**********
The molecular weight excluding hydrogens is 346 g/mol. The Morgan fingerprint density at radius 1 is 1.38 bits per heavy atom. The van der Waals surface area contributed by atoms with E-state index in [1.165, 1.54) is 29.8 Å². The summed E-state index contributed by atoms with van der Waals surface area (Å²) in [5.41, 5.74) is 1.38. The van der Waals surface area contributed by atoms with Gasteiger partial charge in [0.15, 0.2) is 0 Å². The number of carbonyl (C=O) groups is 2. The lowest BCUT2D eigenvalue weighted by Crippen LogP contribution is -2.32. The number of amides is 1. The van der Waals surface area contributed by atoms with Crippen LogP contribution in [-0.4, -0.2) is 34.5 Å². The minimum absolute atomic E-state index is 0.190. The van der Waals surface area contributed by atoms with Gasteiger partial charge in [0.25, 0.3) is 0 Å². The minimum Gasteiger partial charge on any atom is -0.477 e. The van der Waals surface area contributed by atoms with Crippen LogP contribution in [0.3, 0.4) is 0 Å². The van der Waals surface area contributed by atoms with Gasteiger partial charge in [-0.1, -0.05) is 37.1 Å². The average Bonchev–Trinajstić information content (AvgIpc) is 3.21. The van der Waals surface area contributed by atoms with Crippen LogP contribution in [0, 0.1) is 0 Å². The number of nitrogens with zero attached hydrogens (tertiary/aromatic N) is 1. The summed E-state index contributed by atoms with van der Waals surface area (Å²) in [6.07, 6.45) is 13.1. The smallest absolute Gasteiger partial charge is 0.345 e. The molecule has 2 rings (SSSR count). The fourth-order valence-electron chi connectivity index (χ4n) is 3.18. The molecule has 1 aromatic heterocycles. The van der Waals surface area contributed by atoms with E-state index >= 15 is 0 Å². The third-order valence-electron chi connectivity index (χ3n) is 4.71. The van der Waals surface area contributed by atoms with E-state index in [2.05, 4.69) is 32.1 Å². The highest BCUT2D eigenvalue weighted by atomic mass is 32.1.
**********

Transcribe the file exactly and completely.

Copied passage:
The molecular weight excluding hydrogens is 346 g/mol. The Morgan fingerprint density at radius 1 is 1.38 bits per heavy atom. The van der Waals surface area contributed by atoms with E-state index in [1.165, 1.54) is 29.8 Å². The summed E-state index contributed by atoms with van der Waals surface area (Å²) in [5.41, 5.74) is 1.38. The van der Waals surface area contributed by atoms with Gasteiger partial charge in [0.15, 0.2) is 0 Å². The number of carbonyl (C=O) groups is 2. The lowest BCUT2D eigenvalue weighted by Crippen LogP contribution is -2.32. The number of amides is 1. The van der Waals surface area contributed by atoms with Crippen LogP contribution in [-0.4, -0.2) is 34.5 Å². The minimum absolute atomic E-state index is 0.190. The van der Waals surface area contributed by atoms with Gasteiger partial charge in [0.25, 0.3) is 0 Å². The minimum Gasteiger partial charge on any atom is -0.477 e. The van der Waals surface area contributed by atoms with Crippen LogP contribution in [0.3, 0.4) is 0 Å². The van der Waals surface area contributed by atoms with Gasteiger partial charge in [-0.1, -0.05) is 37.1 Å². The average Bonchev–Trinajstić information content (AvgIpc) is 3.21. The van der Waals surface area contributed by atoms with Crippen LogP contribution in [0, 0.1) is 0 Å². The number of nitrogens with zero attached hydrogens (tertiary/aromatic N) is 1. The summed E-state index contributed by atoms with van der Waals surface area (Å²) in [6.07, 6.45) is 13.1. The smallest absolute Gasteiger partial charge is 0.345 e. The molecule has 2 rings (SSSR count). The fourth-order valence-electron chi connectivity index (χ4n) is 3.18. The molecule has 1 aromatic heterocycles. The van der Waals surface area contributed by atoms with E-state index >= 15 is 0 Å². The third-order valence-electron chi connectivity index (χ3n) is 4.71. The van der Waals surface area contributed by atoms with E-state index in [2.05, 4.69) is 32.1 Å². The highest BCUT2D eigenvalue weighted by atomic mass is 32.1.